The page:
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In Dakota City, Virgil Hawkins is an ordinary kid who gets into big trouble, which gets him pressured into joining a street gang. That night, Virgil's gang has a major rumble at a chemical storage yard that the police interrupt by tear gassing the lot. That gassing accidentally detonates a series of chemical explosions that creates the infamous "Bang Baby Incident" that affects all the gangs and more. For instance, Virgil gains the powerful ability to project and control electricity at will. With the help of his inventive friend, Richie (who would much later get his own powers to become Gear), Virgil decides to become the superhero, Static. As it happens, this new career is well timed considering many of the surviving rumblers also become superpowered themselves and become dangerous supervillians. Against this new and growing threat, Static is determined to fight for justice, even while his personal life gets a major shock to its system. Written by
Kenneth Chisholm (firstname.lastname@example.org)
In the pilot episode, Static is trying on different superhero outfits and briefly wears the outfit of Superfriends character Black Vulcan (another superhero with electricity powers). On Harvey Birdman, Attorney At Law, Phil LaMarr (who voices Static) has a recurring role as Black Vulcan. See more »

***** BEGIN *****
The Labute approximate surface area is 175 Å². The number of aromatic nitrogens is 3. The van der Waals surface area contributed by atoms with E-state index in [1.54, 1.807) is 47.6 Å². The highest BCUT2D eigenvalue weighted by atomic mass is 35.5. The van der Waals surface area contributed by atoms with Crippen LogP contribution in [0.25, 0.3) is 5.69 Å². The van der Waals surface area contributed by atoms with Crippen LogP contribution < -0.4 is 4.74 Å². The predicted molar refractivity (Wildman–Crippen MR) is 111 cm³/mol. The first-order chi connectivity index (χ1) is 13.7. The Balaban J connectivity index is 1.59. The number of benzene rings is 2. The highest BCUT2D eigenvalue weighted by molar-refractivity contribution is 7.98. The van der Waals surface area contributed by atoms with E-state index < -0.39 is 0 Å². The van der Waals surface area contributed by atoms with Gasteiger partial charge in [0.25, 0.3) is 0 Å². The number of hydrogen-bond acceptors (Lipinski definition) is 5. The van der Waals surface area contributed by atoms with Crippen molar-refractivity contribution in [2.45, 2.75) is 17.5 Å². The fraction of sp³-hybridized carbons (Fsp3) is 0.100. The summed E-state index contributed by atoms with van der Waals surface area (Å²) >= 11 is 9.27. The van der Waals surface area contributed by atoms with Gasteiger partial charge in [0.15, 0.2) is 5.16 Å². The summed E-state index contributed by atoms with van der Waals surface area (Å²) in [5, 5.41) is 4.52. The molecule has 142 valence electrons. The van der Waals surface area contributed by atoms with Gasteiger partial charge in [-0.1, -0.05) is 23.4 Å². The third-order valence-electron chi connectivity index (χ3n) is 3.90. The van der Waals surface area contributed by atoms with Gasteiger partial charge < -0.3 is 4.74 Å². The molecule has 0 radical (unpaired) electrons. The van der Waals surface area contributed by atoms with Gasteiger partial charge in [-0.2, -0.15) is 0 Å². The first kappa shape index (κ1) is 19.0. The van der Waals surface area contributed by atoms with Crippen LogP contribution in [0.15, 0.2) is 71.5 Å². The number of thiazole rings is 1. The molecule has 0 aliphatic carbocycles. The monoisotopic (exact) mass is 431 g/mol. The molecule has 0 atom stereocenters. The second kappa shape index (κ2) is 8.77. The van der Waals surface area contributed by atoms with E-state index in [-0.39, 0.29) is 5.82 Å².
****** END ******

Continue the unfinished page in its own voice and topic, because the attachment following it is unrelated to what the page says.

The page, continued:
Come on Virgil we're running late. Virgil Albert Hawkins get out here now.
Sharon. My name is never to be spoken aloud. You know that.
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One of the most amusing but smart cartoons on television.
I first saw Static Shock several years ago on the Kids WB! morning schedule.
This program is honestly one of the smartest and funniest on children's television today. Virgil Hawkins is a teenaged superhero who is given powers in "the Big Bang," a chemical sort of explosion. With the help of his friend Richie, he turns himself into Static Shock. Static fights the "Bang Babies" who go crazy and steal or hurt others.
One of the best things about this show is how real life topics such as school shootings and gangs are easily worked into the plot without feeling fake. The stories feel relatable. Other topics include racism, judging by appearance, the loss of a family member, and more. Virgil and Richie make the best friends duo work without coming across as cheesy or unreal, and they both deal with the problems they face maturely.
The only bad thing about the show is how guest stars are not well worked into the script. The only exception of this was Shaq. The guest stars take some getting used to, and sometimes distract from the rest of the show, but they usually don't feel too out of place. One of the most amusing things is when Virgil and Richie talk about superheroes and get starstruck. At least the show is believable, and highly recommended.
10 of 12 people found this review helpful.
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